All quiet at the crematorium: A.K.Hangal

How the social hierarchy reveals itself is evident in how many people did not attend actor A K Hangal’s funeral. He lived to be 98 and half of these years were spent in the Hindi film industry.

This is showbiz, and most of the people in it make it a point to be present for various reasons. At one of the prominent funeral pictures, I spotted two well-known stars having a good laugh. Could the joke not wait? Or were they, as has become so trendy to say, “celebrating his life”?

Okay, so why were no prominent names who Hangal saab acted with present? They will run to see a newly-born baby who will come out all swathed to hide her from the world; they will rush to the hospital for an actor who suffers from fever or routine checkups; they will visit to condole the death of a parent/grandparent of one of them.

Of the few character actors present, Raza Murad did not mince words:

“The actors would’ve come if a political party summoned them. But they didn’t have an hour to spare to pay their last respects to the man who gave 50 years to the industry and worked with all top stars.”

I’d also ask the media the same question: where were they? They will climb atop trees to capture a baraat they are not invited to; they will sit for hours outside vanity vans waiting for some star, or even starlet, to turn up after giving 40 retakes to get a sound byte; they will do their Entertainment slots with loops that make no sense. Had they landed there, some stars might have turned up.

Of course, they tweeted about it, or gave their two paise worth.

“A K Hangal, passes away this morning!! A veteran, a gentleman, a congenial co artist and a master at his work” – Amitabh Bachchan

But he is not Uddhav Thackeray getting an angioplasty, right? Besides, what are those two exclamation marks for to announce a death?

“An era comes to an end. Theatre and film were enriched by him” – Shabana Azmi

So what happened? After all, he was part of the great theatre movement IPTA, a card-holding Communist that Ms. Azmi admires so.

“Undying father figure in world of theatre n hindi cinema lived for 50 years in this profession only because he was disciplined n a thorough gentleman, who would bring theatre discipline on sets of a film shoot too . He worked with me in ‘Krodhi’ n ‘Khalnayak’ and we used to call him ‘humble sahib’. Great soul, indeed” - Subhash Ghai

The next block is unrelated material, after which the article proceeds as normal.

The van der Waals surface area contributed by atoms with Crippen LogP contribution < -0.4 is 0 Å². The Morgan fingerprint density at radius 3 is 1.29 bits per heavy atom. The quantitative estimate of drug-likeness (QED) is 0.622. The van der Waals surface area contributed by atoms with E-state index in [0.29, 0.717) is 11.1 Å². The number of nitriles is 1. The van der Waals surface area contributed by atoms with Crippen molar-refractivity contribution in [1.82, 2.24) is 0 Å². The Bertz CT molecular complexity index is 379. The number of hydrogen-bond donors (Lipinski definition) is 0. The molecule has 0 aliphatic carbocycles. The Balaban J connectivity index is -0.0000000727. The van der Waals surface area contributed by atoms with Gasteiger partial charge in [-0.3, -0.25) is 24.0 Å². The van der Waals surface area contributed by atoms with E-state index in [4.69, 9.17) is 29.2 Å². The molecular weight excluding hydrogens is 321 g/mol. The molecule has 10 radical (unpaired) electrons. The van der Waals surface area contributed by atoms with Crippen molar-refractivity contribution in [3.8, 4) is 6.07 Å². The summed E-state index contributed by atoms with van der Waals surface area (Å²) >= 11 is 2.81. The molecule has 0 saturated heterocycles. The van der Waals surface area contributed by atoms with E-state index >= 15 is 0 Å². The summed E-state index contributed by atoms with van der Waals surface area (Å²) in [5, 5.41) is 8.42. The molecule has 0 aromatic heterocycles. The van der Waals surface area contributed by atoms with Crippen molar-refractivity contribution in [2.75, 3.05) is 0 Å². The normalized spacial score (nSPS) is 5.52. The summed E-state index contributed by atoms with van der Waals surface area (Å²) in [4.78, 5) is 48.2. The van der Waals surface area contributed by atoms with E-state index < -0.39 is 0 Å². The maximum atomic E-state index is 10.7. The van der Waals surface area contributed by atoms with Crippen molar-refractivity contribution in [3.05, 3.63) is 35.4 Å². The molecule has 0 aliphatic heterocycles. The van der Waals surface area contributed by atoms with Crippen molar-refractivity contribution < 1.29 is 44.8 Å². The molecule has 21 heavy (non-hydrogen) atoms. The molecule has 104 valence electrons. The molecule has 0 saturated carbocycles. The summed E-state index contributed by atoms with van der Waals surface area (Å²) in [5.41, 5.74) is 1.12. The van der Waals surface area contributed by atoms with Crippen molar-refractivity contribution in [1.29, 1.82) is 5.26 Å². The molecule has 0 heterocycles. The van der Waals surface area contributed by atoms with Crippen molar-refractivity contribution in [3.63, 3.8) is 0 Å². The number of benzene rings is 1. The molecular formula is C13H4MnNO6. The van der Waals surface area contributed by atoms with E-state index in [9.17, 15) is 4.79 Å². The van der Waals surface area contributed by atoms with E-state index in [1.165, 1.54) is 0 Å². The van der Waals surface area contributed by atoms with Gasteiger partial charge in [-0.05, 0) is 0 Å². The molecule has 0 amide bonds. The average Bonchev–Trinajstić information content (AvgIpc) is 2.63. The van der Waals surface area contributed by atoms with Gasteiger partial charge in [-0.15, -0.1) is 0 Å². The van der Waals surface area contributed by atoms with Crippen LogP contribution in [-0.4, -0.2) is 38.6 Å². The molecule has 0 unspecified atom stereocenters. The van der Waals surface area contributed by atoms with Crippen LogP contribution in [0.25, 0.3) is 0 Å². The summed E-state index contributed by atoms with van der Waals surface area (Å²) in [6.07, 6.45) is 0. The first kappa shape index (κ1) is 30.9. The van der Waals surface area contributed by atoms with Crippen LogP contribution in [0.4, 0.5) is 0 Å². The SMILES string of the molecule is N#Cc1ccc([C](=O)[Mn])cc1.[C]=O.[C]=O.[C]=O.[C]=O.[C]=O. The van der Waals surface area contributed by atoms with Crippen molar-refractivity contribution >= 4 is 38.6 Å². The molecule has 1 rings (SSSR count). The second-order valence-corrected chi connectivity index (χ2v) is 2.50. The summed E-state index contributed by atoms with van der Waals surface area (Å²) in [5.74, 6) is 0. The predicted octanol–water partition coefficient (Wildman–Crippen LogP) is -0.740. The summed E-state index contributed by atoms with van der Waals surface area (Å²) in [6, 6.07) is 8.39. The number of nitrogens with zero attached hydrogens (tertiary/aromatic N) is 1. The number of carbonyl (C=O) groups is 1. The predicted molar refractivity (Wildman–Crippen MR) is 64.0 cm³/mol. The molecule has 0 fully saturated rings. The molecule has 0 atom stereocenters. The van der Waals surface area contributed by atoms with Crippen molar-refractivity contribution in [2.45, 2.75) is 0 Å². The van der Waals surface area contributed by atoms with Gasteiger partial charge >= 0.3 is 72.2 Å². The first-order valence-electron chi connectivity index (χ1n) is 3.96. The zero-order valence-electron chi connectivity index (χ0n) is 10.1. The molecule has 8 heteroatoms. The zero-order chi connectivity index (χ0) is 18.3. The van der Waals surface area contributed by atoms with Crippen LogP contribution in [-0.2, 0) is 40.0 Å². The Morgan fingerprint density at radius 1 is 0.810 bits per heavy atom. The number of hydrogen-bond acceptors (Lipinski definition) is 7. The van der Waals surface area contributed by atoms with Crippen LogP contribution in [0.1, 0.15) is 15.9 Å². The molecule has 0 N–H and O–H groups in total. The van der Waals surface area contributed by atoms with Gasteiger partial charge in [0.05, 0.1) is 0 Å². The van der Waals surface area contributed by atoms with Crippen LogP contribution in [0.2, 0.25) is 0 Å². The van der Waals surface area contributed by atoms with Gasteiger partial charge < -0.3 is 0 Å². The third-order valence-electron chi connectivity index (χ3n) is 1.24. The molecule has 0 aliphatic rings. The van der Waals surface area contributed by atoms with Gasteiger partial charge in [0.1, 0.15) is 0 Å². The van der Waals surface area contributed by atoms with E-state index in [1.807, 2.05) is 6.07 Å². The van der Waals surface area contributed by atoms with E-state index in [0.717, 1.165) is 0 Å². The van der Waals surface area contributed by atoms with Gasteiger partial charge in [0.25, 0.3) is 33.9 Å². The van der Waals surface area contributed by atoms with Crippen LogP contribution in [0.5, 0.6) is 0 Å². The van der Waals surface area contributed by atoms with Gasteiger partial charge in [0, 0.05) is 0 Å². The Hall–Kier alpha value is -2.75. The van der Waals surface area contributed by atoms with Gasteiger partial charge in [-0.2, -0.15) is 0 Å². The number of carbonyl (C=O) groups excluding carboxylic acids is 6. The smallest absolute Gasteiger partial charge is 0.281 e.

I suppose Mr. Ghai thought he was so humble he would not have wanted to feel conceited about people attending his last rites.

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This is only one of the concerns. More important is the fact that Hangal saab could not afford treatment when he fell seriously ill last year.

I have written this earlier, but let me repeat it. The day after it came out, the film industry woke up. Some contributed quietly, some raised issues of ‘doing something for our seniors’. Jaya Bachchan sent a message to be conveyed that his ‘daughter’ remembers him (he played her father in many movies) and her office will handle his medical bills. How dismissive is this. Office? Could she not visit him or just keep silent about who would manage it? Why this announcement?

Upon mild recovery, Mr Hangal was on the ramp in a wheelchair. The reason? Part of a fashion show was organised by designer Riyaz Gangji to generate money for the ailing actor, according to Mumbai Mirror.

Helpless to save his health
This was insensitive and gross. Was he a showpiece? Can there be no dignity in such charity? Imagine someone who was a “freedom fighter” - incidentally everyone is mentioning this having discovered one more use for their patriotic fervour - expected to display himself and his “abject poverty” to get a decent life. These people get mileage and our seniors have no choice but to go along.

Following this, another case was highlighted about someone leading a penurious life. The editor of Sholay, a blockbuster and pathbreaker of its time, was living in Dharavi. Shocking? Yes and no. How many of us ever bothered to find out who edited the film? What about all those researchers who did critical tomes on these movies? Why such discoveries now?